2020, the year that saw COVID-19 become a global pandemic has officially drawn to a close. Although we’re not sure what 2021 will hold, a new chapter is certainly a welcome one. Despite difficult circumstances, the Florida State University community rose to 2020’s biggest challenges.
Back to school
The Fall 2020 semester brought the return of face-to-face classes on campus after the pandemic forced coursework to go remote in spring. Students, faculty, and staff were given the option to resume courses in-person thanks to newly implemented safety measures. Work crews spent the summer sanitizing campus facilities and installing plexiglass partitions inside libraries and lecture halls, while face masks became an essential part of daily attire.
“Although some aspects of university life will be different this fall, our commitment to providing a world-class education to our 42,000 students remains the same,” said FSU President John Thrasher in June.
Jake Carstens, a Ph.D. candidate and teaching assistant with the Department of Earth, Ocean and Atmospheric Science, was among the first students to arrive back on campus. Time spent working in the laboratory is vital to Carstens’ research, which relies heavily on computing.
“Our students split time in the lab as evenly as possible so only one person occupies the room at all times,” Carstens said. “One of the other students created a weekly spreadsheet of times we can update should someone not head to campus for work in their normal timeslot. We are able to maximize our productivity while ensuring each other’s safety.”
Coinciding with the return to campus in August, FSU opened a COVID-19 testing site at the Donald L. Tucker Civic Center. Free tests were administered to university faculty, staff and students, with specimens analyzed on campus at the FSU-Tallahassee Memorial Hospital Rapid Response Laboratory.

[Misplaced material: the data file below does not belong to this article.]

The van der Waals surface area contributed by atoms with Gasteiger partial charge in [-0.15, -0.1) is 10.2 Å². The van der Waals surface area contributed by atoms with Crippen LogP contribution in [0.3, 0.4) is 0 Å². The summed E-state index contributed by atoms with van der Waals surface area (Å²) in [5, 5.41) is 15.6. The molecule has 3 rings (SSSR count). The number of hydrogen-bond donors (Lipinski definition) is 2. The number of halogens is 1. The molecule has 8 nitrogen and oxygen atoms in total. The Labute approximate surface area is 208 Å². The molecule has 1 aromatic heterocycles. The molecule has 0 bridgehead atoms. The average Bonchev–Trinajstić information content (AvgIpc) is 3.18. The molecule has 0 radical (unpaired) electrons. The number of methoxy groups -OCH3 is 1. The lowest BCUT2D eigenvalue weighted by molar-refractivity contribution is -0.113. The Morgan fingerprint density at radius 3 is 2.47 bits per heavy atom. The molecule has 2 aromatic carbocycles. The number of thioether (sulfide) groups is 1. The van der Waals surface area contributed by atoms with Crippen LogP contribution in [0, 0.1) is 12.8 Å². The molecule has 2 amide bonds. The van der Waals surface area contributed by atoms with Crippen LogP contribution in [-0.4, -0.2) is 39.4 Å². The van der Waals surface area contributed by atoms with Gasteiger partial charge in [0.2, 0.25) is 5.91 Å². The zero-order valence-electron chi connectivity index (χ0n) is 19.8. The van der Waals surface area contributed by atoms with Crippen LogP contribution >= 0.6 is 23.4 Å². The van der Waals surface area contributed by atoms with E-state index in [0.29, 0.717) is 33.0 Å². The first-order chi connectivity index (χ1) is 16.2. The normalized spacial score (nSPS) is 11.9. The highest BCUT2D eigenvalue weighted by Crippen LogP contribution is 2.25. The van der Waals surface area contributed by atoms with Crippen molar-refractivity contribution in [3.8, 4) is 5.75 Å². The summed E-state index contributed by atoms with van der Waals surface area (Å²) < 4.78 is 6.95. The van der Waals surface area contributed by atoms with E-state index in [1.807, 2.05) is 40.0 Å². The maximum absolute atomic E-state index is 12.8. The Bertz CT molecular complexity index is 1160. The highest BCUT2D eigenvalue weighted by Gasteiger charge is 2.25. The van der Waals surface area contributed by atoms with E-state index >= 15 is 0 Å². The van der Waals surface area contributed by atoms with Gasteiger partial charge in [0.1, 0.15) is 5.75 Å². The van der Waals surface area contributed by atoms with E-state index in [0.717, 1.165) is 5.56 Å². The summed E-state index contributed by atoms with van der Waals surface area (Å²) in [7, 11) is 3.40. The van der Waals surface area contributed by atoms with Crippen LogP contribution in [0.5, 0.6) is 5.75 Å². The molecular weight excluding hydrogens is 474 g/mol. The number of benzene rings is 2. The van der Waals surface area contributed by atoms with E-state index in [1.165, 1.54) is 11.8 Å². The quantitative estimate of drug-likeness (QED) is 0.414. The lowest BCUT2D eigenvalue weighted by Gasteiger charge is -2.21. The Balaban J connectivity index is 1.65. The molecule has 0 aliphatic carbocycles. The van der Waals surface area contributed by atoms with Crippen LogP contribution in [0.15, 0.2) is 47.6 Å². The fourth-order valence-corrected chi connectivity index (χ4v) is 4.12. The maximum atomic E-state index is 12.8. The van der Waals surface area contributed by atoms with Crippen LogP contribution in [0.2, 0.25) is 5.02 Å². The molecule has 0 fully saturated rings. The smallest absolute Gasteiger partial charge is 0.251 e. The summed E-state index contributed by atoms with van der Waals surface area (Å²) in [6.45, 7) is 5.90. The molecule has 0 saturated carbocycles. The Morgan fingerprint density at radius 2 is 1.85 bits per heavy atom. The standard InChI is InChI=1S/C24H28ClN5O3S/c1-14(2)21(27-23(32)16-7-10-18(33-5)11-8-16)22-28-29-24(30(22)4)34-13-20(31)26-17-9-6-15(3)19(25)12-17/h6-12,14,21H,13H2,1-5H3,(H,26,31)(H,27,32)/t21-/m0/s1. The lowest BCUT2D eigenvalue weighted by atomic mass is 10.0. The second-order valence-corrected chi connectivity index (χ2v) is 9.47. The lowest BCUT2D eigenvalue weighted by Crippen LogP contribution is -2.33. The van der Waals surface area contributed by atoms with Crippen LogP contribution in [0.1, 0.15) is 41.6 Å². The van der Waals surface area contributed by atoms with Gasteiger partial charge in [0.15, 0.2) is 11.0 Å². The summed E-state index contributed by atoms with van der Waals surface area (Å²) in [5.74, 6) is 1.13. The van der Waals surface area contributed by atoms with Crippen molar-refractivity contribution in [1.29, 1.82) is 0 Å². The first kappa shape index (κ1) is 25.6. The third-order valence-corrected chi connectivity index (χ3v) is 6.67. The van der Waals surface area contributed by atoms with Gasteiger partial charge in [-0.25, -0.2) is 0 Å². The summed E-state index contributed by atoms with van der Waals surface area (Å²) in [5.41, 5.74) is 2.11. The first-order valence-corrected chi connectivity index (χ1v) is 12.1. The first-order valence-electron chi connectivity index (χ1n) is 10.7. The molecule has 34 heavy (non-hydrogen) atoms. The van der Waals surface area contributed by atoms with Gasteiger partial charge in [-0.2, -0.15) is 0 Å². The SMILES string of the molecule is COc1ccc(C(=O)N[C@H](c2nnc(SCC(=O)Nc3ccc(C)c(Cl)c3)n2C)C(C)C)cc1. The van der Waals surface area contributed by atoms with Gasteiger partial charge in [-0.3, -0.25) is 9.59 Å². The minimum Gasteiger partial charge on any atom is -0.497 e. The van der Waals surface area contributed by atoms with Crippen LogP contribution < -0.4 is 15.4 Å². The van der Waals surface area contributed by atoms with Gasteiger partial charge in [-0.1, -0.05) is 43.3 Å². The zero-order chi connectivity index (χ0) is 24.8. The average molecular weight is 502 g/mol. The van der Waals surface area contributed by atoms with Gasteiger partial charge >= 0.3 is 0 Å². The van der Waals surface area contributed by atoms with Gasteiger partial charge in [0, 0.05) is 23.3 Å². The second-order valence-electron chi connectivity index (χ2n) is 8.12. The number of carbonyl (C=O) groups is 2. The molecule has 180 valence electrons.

Jonathan Dennis, an associate professor in the Department of Biological Science who oversees the lab’s operations, developed an innovative new testing procedure to overcome supply shortages that hamper other common testing methods.
“We thought if we applied our research laboratory mentality to this clinical test, we could create a test that did not suffer from the ebbs and flows of reagent availability,” Dennis said.
By mid-November, more than 34,000 tests had been conducted at FSU since the testing site first opened, a figure expected to go up by roughly 2,000 per week for the foreseeable future.
Without the need to send tests to an off-site lab for analysis, scientists in FSU’s lab can generate results within 24 hours. In addition to a quick turnaround time, the lab is also equipped to handle a large influx of tests if necessary.
“We stabilized our process to where doing 1,000 tests a day is not a problem,” Dennis said. “We’re doing big things in this lab. The throughput and quality of the results are world-class.”
Beyond the testing lab, researchers from across campus found ways to join the fight against the virus. FSU’s Office of Research allocated over $400,000 to fund 26 interdisciplinary projects addressing questions related to COVID-19.
“This is an exciting opportunity and responsibility for FSU,” said former vice president for research Gary K. Ostrander. “As researchers, we have an obligation to use our specialized skills to help understand this disease and its impacts.”
The university also deployed the SecureAssessment for FSU Exposure Response (SAFER) team to conduct contact tracing and provide support to individuals in the FSU community who tested positive. FSU concurrently launched its COVID-19 online dashboard, which tracks weekly data on the number of tests and positive cases, and offers an array of health and wellness resources to the university community.
“We’re doing big things in [the FSU-TMH Rapid Response] lab...throughput and the quality of results are world-class.”
— Jonathan Dennis,
Associate Professor of Biological Science
A new year
Although the pandemic is still very much a part of daily life, as the calendar flips to 2021, a sense of hope for the new year is tangible, and FSU students remain flexible and optimistic.
“We are all in this together, even if it feels like that sentiment has been lost,” said FSU history major Alice Fabela. “We can all still decide our futures, and history has shown us that humans adapt to whatever comes our way.”
Visit news.fsu.edu/coronavirus for FSU COVID-19 updates. Bill Wellock contributed to this story.
Get Well Soon
On Oct. 6, FSU President John Thrasher announced that he and First Lady Jean Thrasher had tested positive for COVID-19 and were self-isolating. Thrasher continued to work from home, even joining a Zoom session the following week with FSU history professor Vincent Mikkelsen’s “America in Vietnam” class to discuss his experience serving as an Army captain during the conflict. The Thrashers took to social media several days later to share news of their recovery and thank the FSU community for the outpouring of well wishes.